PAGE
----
Yesterday my colleague the geography teacher asked me to visit the Theory of Knowledge class he began teaching this year. His plan is to ask the students to conduct an analysis of vehicular and pedestrian traffic at the school’s three entrances, to draw some conclusions after analyzing the data, and then to try and fit their work into the “Knowledge Framework” of “Human Sciences.” It is an ambitious plan and will clearly call for a kind of work much different from the rote memorization that people say is characteristic of Chinese education.
His classroom’s chairs are arranged around work tables, not in rank-and-file order. I was immediately struck by the atmosphere of the classroom, which was an amiable order-in-chaos. The longer I watched, the more strongly the unobtrusive grounding in orderliness made itself evident under the chat and banter, including banter with the teacher. Each table was assigned a task, and a spokesman from each table presented to the class as a whole at the end of the lesson for classmates’ and the teacher’s comments. The students took the comments seriously. After the class, he and I had lunch in the teachers’ canteen and had a long talk about alternatives to exam-based courses.
It may be tempting to dismiss this kind of productivity as due entirely to privilege: this is a good school, and Hong Kong has a high per capita GDP. That doubtless has something to do with something, but not everything to do with everything. For one thing, the school has a tradition of welcoming and supporting students from comparatively disadvantaged backgrounds, though it is true that they do not constitute a large part of the student population. But Hong Kong itself, including its ‘band 3 schools’ (a term no longer used but often understood) has remarkably good results on the PISA tests, including tests that require what we call “higher-level thinking.” And if this class is any example, Hong Kong has many teachers who are ready to try approaches other than stuff-and-examine—this at a time when the American “education reform movement,” as it is misnamed, has brought back the stuff-and-examine model to NCLB and RAT schools, with their Test Preparation.
The example of Shanghai must also discourage glib dismissals of Chinese methods. It has the best PISA results in the world, but its per capita GDP is only 40% of the US’s and a slightly lower percentage of Hong Kong’s. Half its students come from a background of urban and rural poverty. The Shanghai metropolitan area’s population is greater than that of 40 PISA countries, and even the city proper is more populous than 33 of those countries. (I exclude the “city states” of Hong Kong, Macau, and Singapore.) What this means is that excellent education, including “critical thinking,” is being effected on a huge scale in a population that by the standards of “developed” countries can hardly be called privileged.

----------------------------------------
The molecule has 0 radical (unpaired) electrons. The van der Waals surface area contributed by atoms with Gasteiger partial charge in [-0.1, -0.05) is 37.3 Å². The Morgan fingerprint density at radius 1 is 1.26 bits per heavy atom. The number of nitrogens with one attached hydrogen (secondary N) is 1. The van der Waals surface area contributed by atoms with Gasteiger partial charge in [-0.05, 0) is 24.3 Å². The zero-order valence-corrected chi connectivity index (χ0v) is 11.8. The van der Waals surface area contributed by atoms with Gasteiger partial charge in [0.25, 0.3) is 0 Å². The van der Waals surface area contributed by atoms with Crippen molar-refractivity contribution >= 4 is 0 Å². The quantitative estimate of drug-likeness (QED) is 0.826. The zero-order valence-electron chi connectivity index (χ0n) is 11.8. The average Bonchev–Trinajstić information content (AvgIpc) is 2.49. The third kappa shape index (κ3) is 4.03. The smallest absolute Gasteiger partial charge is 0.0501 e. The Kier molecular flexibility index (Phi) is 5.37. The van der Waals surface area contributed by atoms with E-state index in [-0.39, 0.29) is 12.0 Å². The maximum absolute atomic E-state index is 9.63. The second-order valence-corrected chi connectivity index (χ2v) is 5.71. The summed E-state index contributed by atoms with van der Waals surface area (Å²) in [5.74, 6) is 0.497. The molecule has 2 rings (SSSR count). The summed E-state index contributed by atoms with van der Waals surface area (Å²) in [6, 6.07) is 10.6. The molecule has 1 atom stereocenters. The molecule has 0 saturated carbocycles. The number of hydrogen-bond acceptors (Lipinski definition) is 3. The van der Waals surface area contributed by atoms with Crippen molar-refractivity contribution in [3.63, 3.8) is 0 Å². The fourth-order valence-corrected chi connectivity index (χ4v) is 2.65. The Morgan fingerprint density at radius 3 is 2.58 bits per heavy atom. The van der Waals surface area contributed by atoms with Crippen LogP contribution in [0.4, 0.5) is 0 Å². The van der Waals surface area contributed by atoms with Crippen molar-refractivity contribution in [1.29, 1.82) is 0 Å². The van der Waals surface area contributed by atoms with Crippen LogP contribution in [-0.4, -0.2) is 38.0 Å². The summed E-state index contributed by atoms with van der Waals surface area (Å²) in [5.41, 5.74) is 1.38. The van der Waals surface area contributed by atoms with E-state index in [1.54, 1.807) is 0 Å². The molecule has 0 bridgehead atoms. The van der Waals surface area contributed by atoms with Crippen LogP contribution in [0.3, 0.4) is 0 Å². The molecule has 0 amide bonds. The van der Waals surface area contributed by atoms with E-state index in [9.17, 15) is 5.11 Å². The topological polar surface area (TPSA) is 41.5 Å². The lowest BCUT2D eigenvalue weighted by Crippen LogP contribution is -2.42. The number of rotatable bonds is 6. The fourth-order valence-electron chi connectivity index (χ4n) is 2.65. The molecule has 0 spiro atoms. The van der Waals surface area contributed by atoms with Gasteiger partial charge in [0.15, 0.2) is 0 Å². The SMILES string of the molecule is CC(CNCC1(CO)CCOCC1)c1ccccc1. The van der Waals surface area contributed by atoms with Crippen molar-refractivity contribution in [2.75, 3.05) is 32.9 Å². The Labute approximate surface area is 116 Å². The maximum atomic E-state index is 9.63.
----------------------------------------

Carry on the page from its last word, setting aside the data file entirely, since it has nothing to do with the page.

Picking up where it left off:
But the dismissalists will call Shanghai a showcase that gives a false impression of China’s education. After all, China ranks 94th among the world’s countries in per capita GDP. Go to the rural areas, and things will not look so good. Well, that is exactly what Andreas Schleicher recently did. This OECD advisor on education visited rural Chinese schools, including one primary school near the Burmese border serving only impoverished farm villages. He reports to BBC that the education there is of a high standard in spite of the comparative paucity of resources. Maybe Shanghai’s is better, but the rural education appears to be good. The next PISA results will be more inclusive of the variety of Chinese education, but if a city of twenty-five million cannot be taken as suggestive, the explanation may lie in its being dismissed as sour grapes.
The last dismissal is that Chinese culture and American are different and therefore incomparable. It presents an opening a mile wide, but I will step in at only one point. A recent study done at Boston College showed that American primary and secondary students are by far the most sleep-deprived in the world, and that this deprivation is largely due to the use of electronic appliances after what should be bedtime. The authors of the study claim that if these students would turn off their gadgets and get a good night’s sleep, they would do better in school. As it is, their sleepiness leaves teachers having to dumb down their classes. In China’s rural areas no one can afford the gadgets to lose sleep over.
But no teacher whose “effectiveness” is being “rated” by “value”- “added” “metrics” will find the VAM formula modified for the sleep deprivation that is beyond his control. Just so, none of the yes buts applied to China’s schools are also applied to the VAMs by which American schools are now being rated (except, in some places, a weak and useless metric for “disadvantage”). I know that a foolish consistency is the hobgoblin of small minds, but inconsistency can be foolish too.